- Recognize what works best for individual tracks or program material. To understand quickly what Entropy does, practice using it on a drum track with significant “ring.” With program material, the key is making subtle changes. But also remember that frei:raum adds considerable latency, so your DAW better have good plug-in delay compensation, and you don’t want to use this plug-in while tracking—mixing only.
The Entropy module bringing out the “snap” of snare and high toms.
- Try Smart EQ on program material that needs overall EQ so you can come to grips with the baffling interaction of the three bands. I recommend setting up one band in “record” mode to learn the material’s spectral response (no, I don’t know why it’s called “record” instead of “learn”), then dragging the graph’s gain node up and down at different frequencies to hear the overall effect.
- Proximity may seem like the least effective of the three, but it’s also the trickiest to adjust—not only do the three main controls interact, it’s important to adjust the EQ in the right frequency ranges. Also with a percussive instrument like drums, a little Proximity with a little Entropy will give better, and more natural, results than using Proximity by itself. I used it with some loops from Sony’s “Drums from the Big Room” sample library and it did attenuate the ambience, but Proximity was most effective when focusing on those parts of the drum kit that benefited the most from ambience reduction (generally the higher frequencies that interact with the snare “crack”), then supplementing it with some Proximity.
And here’s the most important tip of all: a little goes a long way. As with those who are just getting into compression for the first time, there’s a tendency to increase the controls so you can hear an obvious effect. But, that’s where frei:raum is at its most vulnerable for creating artifacts. I highly recommend using generous amounts of the master control settings and EQ-based modifications to find out where frei:raum has its greatest effect, and then pulling back from those extreme settings, acclimating yourself to the sound, and bypassing to compare the difference between the dry and processed sound. I found fre:raum to be at its best when adding that extra 10% - 25% of improvement that makes a difference, but doesn’t hit you in the face.
Frei:raum has limitations other than sketchy documentation and exceeding many peoples’ budgets. A spectrum analyzer in the background would have been welcome to give visual feedback, although that may run counter to Sonible’s overall philosophy—after all, they include a button called “flying blind” that leaves you with a straightforward EQ-like interface, the master controls, and no fancy graphs.
If you don’t want to be distracted by the curvy graphics and pretty colors, this is the screen for you.
I also think Sonible could do themselves a huge favor by expanding the tool tips. For example, the tool tip for the Proximity Smoothing control is “use to smooth separation e.g. if artifacts occur.” I think something like “higher settings trade off more smoothing, a more natural sound, and fewer artifacts for a less distinct effect” would be a lot more helpful.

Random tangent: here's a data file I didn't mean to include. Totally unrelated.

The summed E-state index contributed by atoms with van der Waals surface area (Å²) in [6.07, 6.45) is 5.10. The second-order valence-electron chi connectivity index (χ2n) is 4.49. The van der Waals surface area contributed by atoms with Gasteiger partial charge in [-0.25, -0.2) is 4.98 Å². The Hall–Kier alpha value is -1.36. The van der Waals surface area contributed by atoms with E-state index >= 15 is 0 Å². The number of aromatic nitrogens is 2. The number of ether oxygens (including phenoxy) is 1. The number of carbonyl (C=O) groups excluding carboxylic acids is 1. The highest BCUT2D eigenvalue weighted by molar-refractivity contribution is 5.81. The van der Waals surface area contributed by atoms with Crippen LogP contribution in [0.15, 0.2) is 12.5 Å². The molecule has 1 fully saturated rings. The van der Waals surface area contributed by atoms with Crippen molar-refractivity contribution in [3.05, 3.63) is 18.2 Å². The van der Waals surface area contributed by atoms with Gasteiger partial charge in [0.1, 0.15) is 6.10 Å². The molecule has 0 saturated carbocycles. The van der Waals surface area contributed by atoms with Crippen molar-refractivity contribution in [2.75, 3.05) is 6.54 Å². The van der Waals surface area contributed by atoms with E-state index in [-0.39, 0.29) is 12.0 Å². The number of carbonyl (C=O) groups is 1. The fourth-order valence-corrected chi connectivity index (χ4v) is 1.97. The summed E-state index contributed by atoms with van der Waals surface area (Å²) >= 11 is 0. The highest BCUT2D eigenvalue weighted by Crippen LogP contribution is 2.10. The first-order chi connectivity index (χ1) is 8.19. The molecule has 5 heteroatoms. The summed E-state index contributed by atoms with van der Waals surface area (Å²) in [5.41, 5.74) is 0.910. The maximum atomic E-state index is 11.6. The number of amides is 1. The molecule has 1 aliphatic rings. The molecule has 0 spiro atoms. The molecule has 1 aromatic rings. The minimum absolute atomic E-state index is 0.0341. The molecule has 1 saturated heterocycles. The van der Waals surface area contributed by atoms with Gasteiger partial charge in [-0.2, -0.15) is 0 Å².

The other limitation is you need to spend time learning where frei:raum shines and where it doesn’t. After about a week of playing with it, I could listen to a track or program material and be fairly sure it was a likely candidate for frei:raum. With enough experience, eventually you build up a mental database of what works really well and what doesn’t but again, better documentation is very much needed.
IS IT FOR YOU?
Probably not if you’re into casual recording, but you probably already decided that after seeing the price, even though it's now lower than when it was introduced. Nor is it for you if you think that a few twists of the controls will make everything right in a semi-magical way; frei:raum is not a panacea.
However, it is a problem-solver with some truly brilliant attributes, and provides a significant, and innovative, tool for a professional’s bag of tricks. The Smart EQ is smart, not just because it does a good job by itself, but because it’s smart enough to let you make the final decisions. I’m sure it will get the same kind of flak LANDR gets, but I can’t escape the fact that the value judgments I made regarding EQ were almost invariably the same value judgments frei:raum made when presented with the same non-EQed track. Maybe it’s just coincidence...or maybe there are certain attributes we perceive more or less universally as “pleasing,” Sonible has cracked the code on what they are, and built them into frei:raum. I don’t know, but I do know the results can range from “helpful, now let me tweak it” to “wow...done.”
Yes the price is steep, but there’s some consolation that you’re really getting four processors, not just one. And no, it’s not just another EQ. Hopefully you know enough about its gestalt that you can download the demo and do more than just twist knobs randomly. In the process of discovering what frei:raum is about, you’ll find out whether its unique skill set is something you need.
Buy direct from Sonible for $299 (€279)
Craig Anderton is Editorial Director of Harmony Central. He has played on, mixed, or produced over 20 major label releases (as well as mastered over a hundred tracks for various musicians), and written over a thousand articles for magazines like Guitar Player, Keyboard, Sound on Sound (UK), and Sound + Recording (Germany). He has also lectured on technology and the arts in 38 states, 10 countries, and three languages.